Student nurses & midwives have marched in London, Manchester and Newcastle in protest of proposals to replace NHS bursaries with loans.
On Saturday crowds of NHS staff, angered at plans revealed in the Chancellor’s November Spending Review to replace current bursaries with a repayable loan, gathered at Grey’s Monument in Newcastle, Market Street in Manchester, and St. Thomas’s Hospital London to march in protest.
In London, the demonstrators marched to Downing Street where a rally was held, with speakers including Chief Executive and General Secretary of the Royal College of Nursing Janet Davies, who said: “Student nurses and midwives are the profession’s future, and their voices and concerns must and should be listened to.
“Over our 100-year history, the RCN has a long track record in the education of nurses and the government should listen to our knowledge and expertise as it consults on these ill thought out plans.”
In Manchester, protestors marched to Piccadilly Gardens and met with a group of junior doctors who had set up a “Meet The Doctors” event to try and raise awareness and understanding of their cause before they walk out on Tuesday.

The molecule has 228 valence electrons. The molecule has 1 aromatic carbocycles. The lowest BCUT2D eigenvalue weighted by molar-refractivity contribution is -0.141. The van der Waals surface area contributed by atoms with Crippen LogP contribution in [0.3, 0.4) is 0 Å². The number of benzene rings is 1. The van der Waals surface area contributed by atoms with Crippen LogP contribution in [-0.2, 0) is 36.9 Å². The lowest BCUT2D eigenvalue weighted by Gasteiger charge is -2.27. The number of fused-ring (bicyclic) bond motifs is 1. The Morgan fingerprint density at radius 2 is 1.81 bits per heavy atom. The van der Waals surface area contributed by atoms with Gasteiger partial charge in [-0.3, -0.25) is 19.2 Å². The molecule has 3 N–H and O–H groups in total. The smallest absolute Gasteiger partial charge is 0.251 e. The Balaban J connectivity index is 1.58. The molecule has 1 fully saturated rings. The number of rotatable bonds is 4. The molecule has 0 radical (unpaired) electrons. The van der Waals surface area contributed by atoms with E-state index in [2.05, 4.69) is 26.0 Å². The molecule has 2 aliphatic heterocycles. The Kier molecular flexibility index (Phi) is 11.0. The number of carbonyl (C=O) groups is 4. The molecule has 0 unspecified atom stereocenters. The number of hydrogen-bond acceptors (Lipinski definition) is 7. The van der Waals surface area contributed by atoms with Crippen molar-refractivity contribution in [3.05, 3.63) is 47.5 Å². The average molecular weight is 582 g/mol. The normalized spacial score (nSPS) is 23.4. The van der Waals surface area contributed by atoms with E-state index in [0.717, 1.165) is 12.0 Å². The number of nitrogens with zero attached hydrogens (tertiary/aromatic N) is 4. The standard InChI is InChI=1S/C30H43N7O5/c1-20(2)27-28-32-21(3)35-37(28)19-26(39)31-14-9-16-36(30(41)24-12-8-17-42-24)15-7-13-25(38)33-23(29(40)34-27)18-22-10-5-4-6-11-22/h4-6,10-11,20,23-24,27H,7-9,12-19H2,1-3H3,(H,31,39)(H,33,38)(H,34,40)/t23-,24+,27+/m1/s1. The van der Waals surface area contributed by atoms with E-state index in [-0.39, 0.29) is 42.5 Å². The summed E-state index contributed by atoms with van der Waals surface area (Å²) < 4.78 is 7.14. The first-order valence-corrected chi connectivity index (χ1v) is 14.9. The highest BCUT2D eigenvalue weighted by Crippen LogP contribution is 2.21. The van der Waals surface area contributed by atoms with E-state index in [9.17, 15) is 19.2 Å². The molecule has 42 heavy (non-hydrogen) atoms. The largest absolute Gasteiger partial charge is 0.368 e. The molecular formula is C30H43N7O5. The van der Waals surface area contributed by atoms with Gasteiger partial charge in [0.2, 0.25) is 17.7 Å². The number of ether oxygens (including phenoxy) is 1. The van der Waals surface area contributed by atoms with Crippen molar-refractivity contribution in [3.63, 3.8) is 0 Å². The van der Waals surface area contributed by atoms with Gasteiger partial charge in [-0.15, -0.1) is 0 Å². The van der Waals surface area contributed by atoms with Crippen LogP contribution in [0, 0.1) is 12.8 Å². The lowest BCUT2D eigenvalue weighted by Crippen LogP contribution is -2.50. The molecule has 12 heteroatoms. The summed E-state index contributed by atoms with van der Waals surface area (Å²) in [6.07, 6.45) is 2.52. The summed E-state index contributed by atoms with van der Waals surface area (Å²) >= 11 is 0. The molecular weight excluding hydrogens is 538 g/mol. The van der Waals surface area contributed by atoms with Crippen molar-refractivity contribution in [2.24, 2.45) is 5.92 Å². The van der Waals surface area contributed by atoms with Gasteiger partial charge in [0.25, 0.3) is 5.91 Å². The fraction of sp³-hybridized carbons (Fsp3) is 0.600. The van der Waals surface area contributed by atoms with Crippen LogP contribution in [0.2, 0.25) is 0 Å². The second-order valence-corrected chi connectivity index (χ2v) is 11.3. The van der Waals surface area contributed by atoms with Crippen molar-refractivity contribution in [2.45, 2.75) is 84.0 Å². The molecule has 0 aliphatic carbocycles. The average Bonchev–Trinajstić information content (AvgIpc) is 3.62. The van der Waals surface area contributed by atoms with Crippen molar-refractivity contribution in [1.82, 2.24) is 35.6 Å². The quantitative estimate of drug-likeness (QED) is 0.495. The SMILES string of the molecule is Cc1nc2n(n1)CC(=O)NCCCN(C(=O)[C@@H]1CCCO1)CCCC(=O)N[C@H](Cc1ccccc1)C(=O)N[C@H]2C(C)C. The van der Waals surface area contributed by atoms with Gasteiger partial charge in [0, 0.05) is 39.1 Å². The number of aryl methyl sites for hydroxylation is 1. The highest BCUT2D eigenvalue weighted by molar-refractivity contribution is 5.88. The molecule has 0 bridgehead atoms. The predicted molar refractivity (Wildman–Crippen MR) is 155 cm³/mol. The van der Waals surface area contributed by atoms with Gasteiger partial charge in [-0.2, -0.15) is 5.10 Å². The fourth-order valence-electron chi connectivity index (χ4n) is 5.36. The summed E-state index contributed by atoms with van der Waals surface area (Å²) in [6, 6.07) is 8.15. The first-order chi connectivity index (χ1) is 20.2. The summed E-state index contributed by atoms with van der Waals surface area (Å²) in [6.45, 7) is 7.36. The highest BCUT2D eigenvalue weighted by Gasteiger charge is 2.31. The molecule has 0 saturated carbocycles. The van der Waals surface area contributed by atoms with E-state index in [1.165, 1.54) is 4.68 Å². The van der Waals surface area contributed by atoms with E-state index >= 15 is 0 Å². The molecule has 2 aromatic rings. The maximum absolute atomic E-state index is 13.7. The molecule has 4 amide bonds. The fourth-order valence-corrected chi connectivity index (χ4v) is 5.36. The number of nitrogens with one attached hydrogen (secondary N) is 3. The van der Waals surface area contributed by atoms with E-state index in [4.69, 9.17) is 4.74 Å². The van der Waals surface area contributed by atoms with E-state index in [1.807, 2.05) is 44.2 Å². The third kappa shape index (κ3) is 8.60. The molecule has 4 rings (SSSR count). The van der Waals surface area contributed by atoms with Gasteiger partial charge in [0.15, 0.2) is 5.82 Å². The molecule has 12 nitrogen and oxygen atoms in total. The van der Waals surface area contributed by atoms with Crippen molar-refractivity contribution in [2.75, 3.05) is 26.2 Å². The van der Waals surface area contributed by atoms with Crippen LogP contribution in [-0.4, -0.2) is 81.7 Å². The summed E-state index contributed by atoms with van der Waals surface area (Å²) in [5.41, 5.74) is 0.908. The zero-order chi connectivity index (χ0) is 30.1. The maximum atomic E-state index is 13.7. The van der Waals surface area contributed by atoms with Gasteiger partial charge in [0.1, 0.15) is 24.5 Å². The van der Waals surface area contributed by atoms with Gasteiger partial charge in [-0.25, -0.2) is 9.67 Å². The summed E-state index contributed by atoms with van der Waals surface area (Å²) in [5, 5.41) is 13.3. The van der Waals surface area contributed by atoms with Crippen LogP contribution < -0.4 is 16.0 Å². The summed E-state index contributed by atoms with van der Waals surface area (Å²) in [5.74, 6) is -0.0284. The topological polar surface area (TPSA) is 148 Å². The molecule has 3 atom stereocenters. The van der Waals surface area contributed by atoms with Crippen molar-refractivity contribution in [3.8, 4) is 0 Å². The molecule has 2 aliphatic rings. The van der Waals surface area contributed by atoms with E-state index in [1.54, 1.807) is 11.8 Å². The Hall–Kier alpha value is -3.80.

According to the “Meet the Nurses & Doctors” Facebook page, the session was a chance for passers-by to “Ask nurses why bursaries are so important; Ask doctors why the strikes are going ahead; Show support; [and] Share their ideas on how we can all save our NHS.”
Junior doctors will strike tomorrow after 98 per cent of the 45,000 balloted voted for industrial action. The walkout will last 24 hours and will be followed by a 48-hour strike on the 26th of January, and a nine-hour walkout on the 10th of February—during which all healthcare professionals including emergency will leave.
This comes in protest of contract changes which would increase the amount of time doctors must work without receiving overtime pay, leading to an overall cut in pay.
Manchester healthcare professionals will be at the picket line at the Manchester Royal Infirmary from 8am until midday.